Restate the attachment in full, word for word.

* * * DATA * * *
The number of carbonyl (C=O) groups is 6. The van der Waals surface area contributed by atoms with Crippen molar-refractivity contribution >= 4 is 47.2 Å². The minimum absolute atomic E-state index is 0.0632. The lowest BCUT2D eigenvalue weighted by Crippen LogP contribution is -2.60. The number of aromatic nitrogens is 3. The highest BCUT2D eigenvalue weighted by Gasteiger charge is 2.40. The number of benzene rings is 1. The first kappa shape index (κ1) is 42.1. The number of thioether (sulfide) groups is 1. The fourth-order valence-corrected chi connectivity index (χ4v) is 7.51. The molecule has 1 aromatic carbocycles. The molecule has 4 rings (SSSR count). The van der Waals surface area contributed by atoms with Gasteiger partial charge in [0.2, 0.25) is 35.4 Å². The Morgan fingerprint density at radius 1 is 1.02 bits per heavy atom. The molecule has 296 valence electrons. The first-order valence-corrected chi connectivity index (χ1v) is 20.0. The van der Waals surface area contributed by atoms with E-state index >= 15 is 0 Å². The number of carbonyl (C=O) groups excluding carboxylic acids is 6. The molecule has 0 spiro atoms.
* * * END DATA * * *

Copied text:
The number of carbonyl (C=O) groups is 6. The van der Waals surface area contributed by atoms with Crippen molar-refractivity contribution >= 4 is 47.2 Å². The minimum absolute atomic E-state index is 0.0632. The lowest BCUT2D eigenvalue weighted by Crippen LogP contribution is -2.60. The number of aromatic nitrogens is 3. The highest BCUT2D eigenvalue weighted by Gasteiger charge is 2.40. The number of benzene rings is 1. The first kappa shape index (κ1) is 42.1. The number of thioether (sulfide) groups is 1. The fourth-order valence-corrected chi connectivity index (χ4v) is 7.51. The molecule has 1 aromatic carbocycles. The molecule has 4 rings (SSSR count). The van der Waals surface area contributed by atoms with Gasteiger partial charge in [0.2, 0.25) is 35.4 Å². The Morgan fingerprint density at radius 1 is 1.02 bits per heavy atom. The molecule has 296 valence electrons. The first-order valence-corrected chi connectivity index (χ1v) is 20.0. The van der Waals surface area contributed by atoms with E-state index >= 15 is 0 Å². The number of carbonyl (C=O) groups excluding carboxylic acids is 6. The molecule has 0 spiro atoms.